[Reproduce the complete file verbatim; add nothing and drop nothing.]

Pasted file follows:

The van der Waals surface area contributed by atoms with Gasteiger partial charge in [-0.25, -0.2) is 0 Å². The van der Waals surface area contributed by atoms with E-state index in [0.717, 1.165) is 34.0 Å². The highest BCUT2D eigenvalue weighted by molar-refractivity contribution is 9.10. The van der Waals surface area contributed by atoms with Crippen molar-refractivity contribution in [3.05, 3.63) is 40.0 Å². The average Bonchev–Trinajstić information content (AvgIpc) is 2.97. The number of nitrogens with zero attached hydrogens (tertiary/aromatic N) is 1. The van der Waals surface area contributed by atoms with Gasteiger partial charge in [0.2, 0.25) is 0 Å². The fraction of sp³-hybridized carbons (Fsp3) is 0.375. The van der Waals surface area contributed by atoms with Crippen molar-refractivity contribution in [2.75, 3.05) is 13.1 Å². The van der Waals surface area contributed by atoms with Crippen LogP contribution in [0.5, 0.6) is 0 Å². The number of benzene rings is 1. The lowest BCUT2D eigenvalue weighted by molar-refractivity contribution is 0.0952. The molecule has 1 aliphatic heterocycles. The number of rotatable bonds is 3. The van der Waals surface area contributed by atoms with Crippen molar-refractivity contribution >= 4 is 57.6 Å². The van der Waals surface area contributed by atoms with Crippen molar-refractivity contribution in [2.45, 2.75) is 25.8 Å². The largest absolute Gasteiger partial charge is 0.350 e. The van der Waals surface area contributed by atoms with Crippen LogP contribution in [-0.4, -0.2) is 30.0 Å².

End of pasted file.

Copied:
The van der Waals surface area contributed by atoms with Gasteiger partial charge in [-0.25, -0.2) is 0 Å². The van der Waals surface area contributed by atoms with E-state index in [0.717, 1.165) is 34.0 Å². The highest BCUT2D eigenvalue weighted by molar-refractivity contribution is 9.10. The van der Waals surface area contributed by atoms with Crippen molar-refractivity contribution in [3.05, 3.63) is 40.0 Å². The average Bonchev–Trinajstić information content (AvgIpc) is 2.97. The number of nitrogens with zero attached hydrogens (tertiary/aromatic N) is 1. The van der Waals surface area contributed by atoms with Gasteiger partial charge in [0.2, 0.25) is 0 Å². The fraction of sp³-hybridized carbons (Fsp3) is 0.375. The van der Waals surface area contributed by atoms with Crippen molar-refractivity contribution in [2.75, 3.05) is 13.1 Å². The van der Waals surface area contributed by atoms with Crippen LogP contribution in [0.5, 0.6) is 0 Å². The number of benzene rings is 1. The lowest BCUT2D eigenvalue weighted by molar-refractivity contribution is 0.0952. The molecule has 1 aliphatic heterocycles. The number of rotatable bonds is 3. The van der Waals surface area contributed by atoms with Crippen molar-refractivity contribution >= 4 is 57.6 Å². The van der Waals surface area contributed by atoms with Crippen molar-refractivity contribution in [2.45, 2.75) is 25.8 Å². The largest absolute Gasteiger partial charge is 0.350 e. The van der Waals surface area contributed by atoms with Crippen LogP contribution in [-0.4, -0.2) is 30.0 Å².